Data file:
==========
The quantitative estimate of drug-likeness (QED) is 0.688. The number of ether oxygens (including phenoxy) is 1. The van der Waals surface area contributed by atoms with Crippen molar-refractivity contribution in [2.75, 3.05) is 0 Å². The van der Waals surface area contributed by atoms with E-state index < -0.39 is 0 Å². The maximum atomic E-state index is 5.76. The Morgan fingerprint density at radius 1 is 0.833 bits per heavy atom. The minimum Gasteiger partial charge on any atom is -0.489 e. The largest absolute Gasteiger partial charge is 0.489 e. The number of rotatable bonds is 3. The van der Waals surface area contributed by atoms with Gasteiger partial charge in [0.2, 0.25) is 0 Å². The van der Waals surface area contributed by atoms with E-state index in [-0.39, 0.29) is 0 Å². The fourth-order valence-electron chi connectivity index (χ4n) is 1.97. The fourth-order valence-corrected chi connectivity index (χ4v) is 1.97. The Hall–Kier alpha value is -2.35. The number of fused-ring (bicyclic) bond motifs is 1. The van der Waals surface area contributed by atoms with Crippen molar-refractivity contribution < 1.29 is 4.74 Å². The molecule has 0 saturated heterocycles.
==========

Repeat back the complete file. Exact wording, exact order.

The quantitative estimate of drug-likeness (QED) is 0.688. The number of ether oxygens (including phenoxy) is 1. The van der Waals surface area contributed by atoms with Crippen molar-refractivity contribution in [2.75, 3.05) is 0 Å². The van der Waals surface area contributed by atoms with E-state index < -0.39 is 0 Å². The maximum atomic E-state index is 5.76. The Morgan fingerprint density at radius 1 is 0.833 bits per heavy atom. The minimum Gasteiger partial charge on any atom is -0.489 e. The largest absolute Gasteiger partial charge is 0.489 e. The number of rotatable bonds is 3. The van der Waals surface area contributed by atoms with Gasteiger partial charge in [0.2, 0.25) is 0 Å². The van der Waals surface area contributed by atoms with E-state index in [-0.39, 0.29) is 0 Å². The fourth-order valence-electron chi connectivity index (χ4n) is 1.97. The fourth-order valence-corrected chi connectivity index (χ4v) is 1.97. The Hall–Kier alpha value is -2.35. The number of fused-ring (bicyclic) bond motifs is 1. The van der Waals surface area contributed by atoms with Crippen molar-refractivity contribution < 1.29 is 4.74 Å². The molecule has 0 saturated heterocycles.